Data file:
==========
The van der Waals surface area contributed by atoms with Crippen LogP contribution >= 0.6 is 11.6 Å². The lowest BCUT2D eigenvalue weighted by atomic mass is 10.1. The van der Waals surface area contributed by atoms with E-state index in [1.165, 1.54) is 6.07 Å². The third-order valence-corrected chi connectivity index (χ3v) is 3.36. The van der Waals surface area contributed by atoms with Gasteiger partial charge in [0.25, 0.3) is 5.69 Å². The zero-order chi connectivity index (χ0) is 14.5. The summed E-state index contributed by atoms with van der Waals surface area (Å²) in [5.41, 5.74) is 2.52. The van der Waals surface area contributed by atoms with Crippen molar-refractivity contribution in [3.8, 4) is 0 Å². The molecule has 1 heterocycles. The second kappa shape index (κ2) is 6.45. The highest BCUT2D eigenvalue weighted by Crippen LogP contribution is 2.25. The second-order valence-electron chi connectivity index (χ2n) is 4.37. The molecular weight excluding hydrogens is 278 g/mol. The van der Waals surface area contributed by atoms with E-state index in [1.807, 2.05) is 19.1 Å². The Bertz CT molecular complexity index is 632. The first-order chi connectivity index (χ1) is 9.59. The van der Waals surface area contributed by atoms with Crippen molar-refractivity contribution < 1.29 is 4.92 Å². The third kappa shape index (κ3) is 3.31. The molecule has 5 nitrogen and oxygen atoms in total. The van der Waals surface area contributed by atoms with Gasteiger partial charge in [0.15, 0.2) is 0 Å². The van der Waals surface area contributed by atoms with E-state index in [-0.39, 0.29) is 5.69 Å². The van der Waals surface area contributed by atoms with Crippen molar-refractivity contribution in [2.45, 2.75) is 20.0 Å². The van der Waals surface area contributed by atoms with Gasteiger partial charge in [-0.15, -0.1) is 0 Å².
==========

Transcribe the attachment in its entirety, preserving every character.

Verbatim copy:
The van der Waals surface area contributed by atoms with Crippen LogP contribution >= 0.6 is 11.6 Å². The lowest BCUT2D eigenvalue weighted by atomic mass is 10.1. The van der Waals surface area contributed by atoms with E-state index in [1.165, 1.54) is 6.07 Å². The third-order valence-corrected chi connectivity index (χ3v) is 3.36. The van der Waals surface area contributed by atoms with Gasteiger partial charge in [0.25, 0.3) is 5.69 Å². The zero-order chi connectivity index (χ0) is 14.5. The summed E-state index contributed by atoms with van der Waals surface area (Å²) in [5.41, 5.74) is 2.52. The van der Waals surface area contributed by atoms with Crippen molar-refractivity contribution in [3.8, 4) is 0 Å². The molecule has 1 heterocycles. The second kappa shape index (κ2) is 6.45. The highest BCUT2D eigenvalue weighted by Crippen LogP contribution is 2.25. The second-order valence-electron chi connectivity index (χ2n) is 4.37. The molecular weight excluding hydrogens is 278 g/mol. The van der Waals surface area contributed by atoms with E-state index in [1.807, 2.05) is 19.1 Å². The Bertz CT molecular complexity index is 632. The first-order chi connectivity index (χ1) is 9.59. The van der Waals surface area contributed by atoms with Crippen molar-refractivity contribution < 1.29 is 4.92 Å². The third kappa shape index (κ3) is 3.31. The molecule has 5 nitrogen and oxygen atoms in total. The van der Waals surface area contributed by atoms with Gasteiger partial charge in [0.15, 0.2) is 0 Å². The van der Waals surface area contributed by atoms with E-state index in [-0.39, 0.29) is 5.69 Å². The van der Waals surface area contributed by atoms with Crippen molar-refractivity contribution in [2.45, 2.75) is 20.0 Å². The van der Waals surface area contributed by atoms with Gasteiger partial charge in [-0.15, -0.1) is 0 Å².